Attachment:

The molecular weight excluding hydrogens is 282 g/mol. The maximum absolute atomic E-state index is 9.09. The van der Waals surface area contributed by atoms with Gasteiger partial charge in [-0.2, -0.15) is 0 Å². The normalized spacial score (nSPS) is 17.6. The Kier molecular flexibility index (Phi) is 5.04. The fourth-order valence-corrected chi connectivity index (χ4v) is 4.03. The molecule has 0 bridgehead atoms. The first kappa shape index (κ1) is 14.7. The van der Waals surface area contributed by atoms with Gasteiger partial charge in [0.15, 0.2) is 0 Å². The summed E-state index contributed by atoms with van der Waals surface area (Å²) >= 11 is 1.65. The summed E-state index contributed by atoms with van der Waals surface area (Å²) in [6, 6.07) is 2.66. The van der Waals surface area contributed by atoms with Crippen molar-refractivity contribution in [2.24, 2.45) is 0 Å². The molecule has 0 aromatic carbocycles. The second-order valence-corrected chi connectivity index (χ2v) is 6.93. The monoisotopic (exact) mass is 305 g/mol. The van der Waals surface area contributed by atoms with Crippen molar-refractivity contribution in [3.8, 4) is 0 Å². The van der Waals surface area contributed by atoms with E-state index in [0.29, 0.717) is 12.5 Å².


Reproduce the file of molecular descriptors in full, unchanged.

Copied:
The molecular weight excluding hydrogens is 282 g/mol. The maximum absolute atomic E-state index is 9.09. The van der Waals surface area contributed by atoms with Gasteiger partial charge in [-0.2, -0.15) is 0 Å². The normalized spacial score (nSPS) is 17.6. The Kier molecular flexibility index (Phi) is 5.04. The fourth-order valence-corrected chi connectivity index (χ4v) is 4.03. The molecule has 0 bridgehead atoms. The first kappa shape index (κ1) is 14.7. The van der Waals surface area contributed by atoms with Gasteiger partial charge in [0.15, 0.2) is 0 Å². The summed E-state index contributed by atoms with van der Waals surface area (Å²) >= 11 is 1.65. The summed E-state index contributed by atoms with van der Waals surface area (Å²) in [6, 6.07) is 2.66. The van der Waals surface area contributed by atoms with Crippen molar-refractivity contribution in [2.24, 2.45) is 0 Å². The molecule has 0 aromatic carbocycles. The second-order valence-corrected chi connectivity index (χ2v) is 6.93. The monoisotopic (exact) mass is 305 g/mol. The van der Waals surface area contributed by atoms with Crippen molar-refractivity contribution in [3.8, 4) is 0 Å². The van der Waals surface area contributed by atoms with E-state index in [0.29, 0.717) is 12.5 Å².